I came here knowing this would be a once in a lifetime experience, and it has, believe me it has, but I had no idea how much fun I would have doing it. As amazing as it is working with the kids at the school, I am just as happy with the way things have worked out for our group. This project has not been easy - it required a lot of work - but I cannot believe how much harder it would have been had I not loved the my coworkers. We feed off of each other like its our job. I haven't laughed this hard or this easily in so long.
This conversation not only brought a new found respect for everyone in OHOT, but it also made me a little sad. Everything we have been working for is about to come to an end. Certainly, we will keep in touch with each school we have worked with, we are not going to let it die after we leave, but I am sad to see this trip coming to an end. I have had such an amazing time here and learned so much - I am not quite ready to return to my normal life. Maybe I won't. Maybe this trip will mark the beginning of an incredible change in my life, and from this point on I will never be the same. I wouldn't be surprised if I continue taking trips like this, when I can truly appreciate my time off and walk away feeling like I have accomplished something. Something I can be proud of, so I can leave a mark wherever I go.
Thursday we have a long ceremony following school. When I say long, I mean it. These people make every celebration formal with introductions for everyone and everything. We'll be lucky if we get out after four hours. Considering the lack of sleep I have been getting this trip, I have no doubt that I will have a hard time keeping awake. It should be beautiful though. Elliott, one of the OHOT members, will begin the ceremony with our friend Carl from Thusanang - the center at which we are staying - with beating drums around the community. Members from all over the town have been invited. From liquor store owners to police officers, we should collect quite an interesting audience. Mmaweshi, the school at which I have worked, has planned their own ceremony for us as well, so Saturday I will have another to go to. I will be so sad to say goodbye to the children.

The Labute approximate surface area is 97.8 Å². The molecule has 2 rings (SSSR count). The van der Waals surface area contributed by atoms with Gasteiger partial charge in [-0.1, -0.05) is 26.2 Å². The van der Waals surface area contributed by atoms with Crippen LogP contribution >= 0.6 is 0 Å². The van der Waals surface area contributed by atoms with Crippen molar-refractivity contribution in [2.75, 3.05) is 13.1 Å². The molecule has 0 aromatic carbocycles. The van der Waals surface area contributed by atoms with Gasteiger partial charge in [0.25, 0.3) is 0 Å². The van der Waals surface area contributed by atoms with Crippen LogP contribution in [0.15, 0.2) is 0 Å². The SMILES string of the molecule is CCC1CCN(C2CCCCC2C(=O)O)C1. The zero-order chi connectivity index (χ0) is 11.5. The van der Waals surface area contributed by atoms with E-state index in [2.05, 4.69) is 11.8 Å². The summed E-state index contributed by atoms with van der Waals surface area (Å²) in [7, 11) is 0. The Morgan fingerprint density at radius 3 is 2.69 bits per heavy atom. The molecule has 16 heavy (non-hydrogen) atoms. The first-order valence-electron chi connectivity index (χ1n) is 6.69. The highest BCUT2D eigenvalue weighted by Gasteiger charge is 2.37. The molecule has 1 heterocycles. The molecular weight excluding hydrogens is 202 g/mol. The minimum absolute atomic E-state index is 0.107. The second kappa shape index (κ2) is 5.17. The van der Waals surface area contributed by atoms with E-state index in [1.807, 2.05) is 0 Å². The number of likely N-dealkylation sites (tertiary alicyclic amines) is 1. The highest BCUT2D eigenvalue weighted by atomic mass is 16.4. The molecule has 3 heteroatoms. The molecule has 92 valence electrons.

I have even become attached to the precious little ones I don't even teach but spend every moment with outside the classroom - they so easily brighten your day with their hugs and smiles and sweet, innocent giggles. One, who's name I don't even know, runs to me every time she sees me and climbs up into my arms. Just the other day, I wasn't feeling well so I sat down while the kids were playing red light - green light, their favorite game, and she came and laid in my lap. There is something refreshingly calming about having such a young happy child in your arms asking nothing of you but for you to hold them. I was instantly cured. I am going to miss little moments like that - they remind you why you came even though they have nothing to do with the laptops. There is so much love here, no one is afraid of showing affection or appreciation. It's beautiful and infectious and I hope to adopt their loving, non-judgmental ways. It is the most generous gift they could give me.
The clock is ticking, and soon I will be back home to share my stories with more detail and amazing pictures. I can't wait to tell you about this adventure more in-depth and to see your beautiful faces again. I will be leaving a part of me in South Africa though, the rainbow country that has far exceeded all my expectations.